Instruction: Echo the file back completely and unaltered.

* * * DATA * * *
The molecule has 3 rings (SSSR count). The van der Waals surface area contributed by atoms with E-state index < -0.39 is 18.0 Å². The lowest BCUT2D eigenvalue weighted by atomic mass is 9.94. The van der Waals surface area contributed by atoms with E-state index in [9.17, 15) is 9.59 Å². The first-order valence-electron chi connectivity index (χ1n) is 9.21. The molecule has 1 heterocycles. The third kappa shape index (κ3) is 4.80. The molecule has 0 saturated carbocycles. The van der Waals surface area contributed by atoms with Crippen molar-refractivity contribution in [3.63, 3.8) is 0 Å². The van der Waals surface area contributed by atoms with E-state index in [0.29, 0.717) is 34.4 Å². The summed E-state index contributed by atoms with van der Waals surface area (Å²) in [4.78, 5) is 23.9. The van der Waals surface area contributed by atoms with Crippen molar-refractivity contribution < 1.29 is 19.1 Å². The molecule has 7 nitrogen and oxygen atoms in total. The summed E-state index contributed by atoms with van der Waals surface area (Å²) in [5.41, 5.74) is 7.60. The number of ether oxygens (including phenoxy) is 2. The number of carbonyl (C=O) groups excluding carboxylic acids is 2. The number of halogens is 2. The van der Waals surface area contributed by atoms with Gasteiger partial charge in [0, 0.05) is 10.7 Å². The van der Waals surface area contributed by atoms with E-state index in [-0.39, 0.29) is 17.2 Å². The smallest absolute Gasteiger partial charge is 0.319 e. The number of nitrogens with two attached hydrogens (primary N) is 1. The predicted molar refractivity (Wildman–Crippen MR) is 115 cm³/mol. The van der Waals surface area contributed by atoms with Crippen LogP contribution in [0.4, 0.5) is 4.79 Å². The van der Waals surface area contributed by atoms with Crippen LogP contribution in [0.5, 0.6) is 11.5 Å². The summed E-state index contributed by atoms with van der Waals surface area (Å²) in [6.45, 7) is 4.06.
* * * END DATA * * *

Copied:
The molecule has 3 rings (SSSR count). The van der Waals surface area contributed by atoms with E-state index < -0.39 is 18.0 Å². The lowest BCUT2D eigenvalue weighted by atomic mass is 9.94. The van der Waals surface area contributed by atoms with E-state index in [9.17, 15) is 9.59 Å². The first-order valence-electron chi connectivity index (χ1n) is 9.21. The molecule has 1 heterocycles. The third kappa shape index (κ3) is 4.80. The molecule has 0 saturated carbocycles. The van der Waals surface area contributed by atoms with Crippen molar-refractivity contribution in [3.63, 3.8) is 0 Å². The van der Waals surface area contributed by atoms with E-state index in [0.29, 0.717) is 34.4 Å². The summed E-state index contributed by atoms with van der Waals surface area (Å²) in [4.78, 5) is 23.9. The van der Waals surface area contributed by atoms with Crippen molar-refractivity contribution < 1.29 is 19.1 Å². The molecule has 7 nitrogen and oxygen atoms in total. The summed E-state index contributed by atoms with van der Waals surface area (Å²) in [5.41, 5.74) is 7.60. The number of ether oxygens (including phenoxy) is 2. The number of carbonyl (C=O) groups excluding carboxylic acids is 2. The number of halogens is 2. The van der Waals surface area contributed by atoms with Gasteiger partial charge in [0, 0.05) is 10.7 Å². The van der Waals surface area contributed by atoms with E-state index in [-0.39, 0.29) is 17.2 Å². The smallest absolute Gasteiger partial charge is 0.319 e. The number of nitrogens with two attached hydrogens (primary N) is 1. The predicted molar refractivity (Wildman–Crippen MR) is 115 cm³/mol. The van der Waals surface area contributed by atoms with Crippen LogP contribution in [0.4, 0.5) is 4.79 Å². The van der Waals surface area contributed by atoms with Crippen LogP contribution in [0.5, 0.6) is 11.5 Å². The summed E-state index contributed by atoms with van der Waals surface area (Å²) in [6.45, 7) is 4.06.